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Decrypt the link of the ongoing leak: A case of idiopathic system | 56387
Journal of Clinical and Cellular Immunology

Journal of Clinical and Cellular Immunology
Open Access

ISSN: 2155-9899

Decrypt the link of the ongoing leak: A case of idiopathic systemic capillary leak syndrome (Clarkson’s disease)


Joint Conference 9th World Congress and Expo on Immunology, Immunity Inflammation & Immunotherapies

November 02-03, 2017 | Atlanta, USA

Ryan Alinab, Mary Anne Cruz and Rosa Ong

Chinese General Hospital and Medical Center, Philippines

Posters & Accepted Abstracts: J Clin Cell Immunol

Abstract :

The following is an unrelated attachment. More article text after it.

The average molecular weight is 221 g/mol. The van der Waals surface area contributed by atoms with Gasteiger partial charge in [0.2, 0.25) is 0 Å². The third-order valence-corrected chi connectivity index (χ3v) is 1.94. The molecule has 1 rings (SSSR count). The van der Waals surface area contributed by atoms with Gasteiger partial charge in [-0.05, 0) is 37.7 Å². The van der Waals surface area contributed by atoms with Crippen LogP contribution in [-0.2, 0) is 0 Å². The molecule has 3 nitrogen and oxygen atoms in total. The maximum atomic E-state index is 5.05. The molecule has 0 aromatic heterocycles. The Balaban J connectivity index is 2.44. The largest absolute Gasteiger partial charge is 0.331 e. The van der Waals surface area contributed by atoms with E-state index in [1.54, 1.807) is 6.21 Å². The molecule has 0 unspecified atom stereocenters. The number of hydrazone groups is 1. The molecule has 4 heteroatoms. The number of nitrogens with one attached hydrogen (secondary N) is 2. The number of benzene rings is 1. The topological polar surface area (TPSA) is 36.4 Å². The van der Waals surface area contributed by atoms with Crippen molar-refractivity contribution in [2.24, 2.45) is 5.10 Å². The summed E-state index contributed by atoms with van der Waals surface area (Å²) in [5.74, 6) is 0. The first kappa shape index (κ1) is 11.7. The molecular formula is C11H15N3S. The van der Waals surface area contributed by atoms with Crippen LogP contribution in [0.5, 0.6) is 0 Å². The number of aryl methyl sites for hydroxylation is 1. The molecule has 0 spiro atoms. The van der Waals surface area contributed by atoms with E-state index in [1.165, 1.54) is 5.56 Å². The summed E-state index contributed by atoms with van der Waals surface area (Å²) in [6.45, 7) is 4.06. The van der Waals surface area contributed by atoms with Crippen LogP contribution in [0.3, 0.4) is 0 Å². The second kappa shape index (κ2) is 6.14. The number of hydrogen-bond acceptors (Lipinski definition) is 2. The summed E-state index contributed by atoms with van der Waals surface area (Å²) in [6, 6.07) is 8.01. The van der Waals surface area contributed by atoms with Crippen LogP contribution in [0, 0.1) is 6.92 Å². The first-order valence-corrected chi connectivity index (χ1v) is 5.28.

Introduction: Idiopathic systemic capillary leak syndrome (ISCLS) or Clarksonâ??s disease is an extremely rare and fatal condition characterized by episodic attacks of capillary leakage of plasma from the intravascular to the interstitial space resulting in hypotension, hemoconcentration and hypoalbuminemia. If not diagnosed early, it has a high morbidity and mortality rate. Treatment is supportive, focusing on aggressive but cautious fluid resuscitation together with pharmacologic treatment to control capillary leakage. Each attack varies in severity and can be life threatening due to possible organ failure secondary to poor perfusion. Aim: This study aims to raise awareness of the main presentation of ISCLS, to explain the possible pathophysiology, clinical course of the disease, to differentiate with other causes of distributive shock and to present the latest recommendations on treatment and prevention based on limited evidences available. Case Presentation: Our case is a 38 year old male who initially experienced flu-like symptoms such as body malaise, headache and generalized weakness. He was previously treated as a case of community-acquired pneumonia, high risk, admitted at the intensive care unit. He claimed to have a history of allergy to seafood and medications such as Paracetamol and antibiotics. At the emergency room, patient was hypotensive and was managed as a case of anaphylactic shock. He was hydrated, started on inotropic agents and corticosteroid. Work-up tests revealed severe hemoconcentration, hypoalbuminemia, metabolic acidosis and hyperkalemia. No focus of infection was documented. He remained stable with negative fluid balance until the fourth hospital day, when he suddenly developed pulmonary edema. Patient was managed with diuretics, airway support and inotropics. Patient condition improved and was discharged on 10th hospital day. Conclusion: ISCLS is a rare and fatal disease that has a high mortality if not detected early. Therefore, prompt recognition is important in the effective management of the disease and its complications.

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